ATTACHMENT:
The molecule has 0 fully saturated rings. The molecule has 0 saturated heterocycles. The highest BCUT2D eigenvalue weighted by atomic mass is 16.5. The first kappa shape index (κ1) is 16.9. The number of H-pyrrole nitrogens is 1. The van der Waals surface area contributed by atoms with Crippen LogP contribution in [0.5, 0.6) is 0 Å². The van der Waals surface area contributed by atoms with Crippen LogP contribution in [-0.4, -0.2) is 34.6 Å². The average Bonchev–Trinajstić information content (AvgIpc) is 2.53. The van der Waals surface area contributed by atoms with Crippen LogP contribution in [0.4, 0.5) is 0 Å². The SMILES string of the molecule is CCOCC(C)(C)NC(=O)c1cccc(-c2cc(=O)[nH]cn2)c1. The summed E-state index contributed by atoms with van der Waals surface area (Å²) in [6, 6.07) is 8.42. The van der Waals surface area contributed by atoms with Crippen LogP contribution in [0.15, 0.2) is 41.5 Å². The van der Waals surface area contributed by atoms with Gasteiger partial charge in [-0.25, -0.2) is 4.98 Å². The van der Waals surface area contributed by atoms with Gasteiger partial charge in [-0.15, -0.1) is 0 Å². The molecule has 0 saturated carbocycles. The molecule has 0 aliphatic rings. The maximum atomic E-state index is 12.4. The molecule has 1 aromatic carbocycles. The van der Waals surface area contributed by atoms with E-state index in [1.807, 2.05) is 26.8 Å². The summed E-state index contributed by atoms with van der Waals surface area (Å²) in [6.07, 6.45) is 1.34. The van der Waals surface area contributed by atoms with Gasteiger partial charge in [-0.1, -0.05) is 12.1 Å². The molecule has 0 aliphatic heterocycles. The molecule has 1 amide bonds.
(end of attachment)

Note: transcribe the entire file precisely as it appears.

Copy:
The molecule has 0 fully saturated rings. The molecule has 0 saturated heterocycles. The highest BCUT2D eigenvalue weighted by atomic mass is 16.5. The first kappa shape index (κ1) is 16.9. The number of H-pyrrole nitrogens is 1. The van der Waals surface area contributed by atoms with Crippen LogP contribution in [0.5, 0.6) is 0 Å². The van der Waals surface area contributed by atoms with Crippen LogP contribution in [-0.4, -0.2) is 34.6 Å². The average Bonchev–Trinajstić information content (AvgIpc) is 2.53. The van der Waals surface area contributed by atoms with Crippen LogP contribution in [0.4, 0.5) is 0 Å². The SMILES string of the molecule is CCOCC(C)(C)NC(=O)c1cccc(-c2cc(=O)[nH]cn2)c1. The summed E-state index contributed by atoms with van der Waals surface area (Å²) in [6, 6.07) is 8.42. The van der Waals surface area contributed by atoms with Crippen LogP contribution in [0.15, 0.2) is 41.5 Å². The van der Waals surface area contributed by atoms with Gasteiger partial charge in [-0.25, -0.2) is 4.98 Å². The van der Waals surface area contributed by atoms with Gasteiger partial charge in [-0.15, -0.1) is 0 Å². The molecule has 0 saturated carbocycles. The molecule has 0 aliphatic rings. The maximum atomic E-state index is 12.4. The molecule has 1 aromatic carbocycles. The van der Waals surface area contributed by atoms with E-state index in [1.807, 2.05) is 26.8 Å². The summed E-state index contributed by atoms with van der Waals surface area (Å²) in [6.07, 6.45) is 1.34. The van der Waals surface area contributed by atoms with Gasteiger partial charge in [-0.1, -0.05) is 12.1 Å². The molecule has 0 aliphatic heterocycles. The molecule has 1 amide bonds.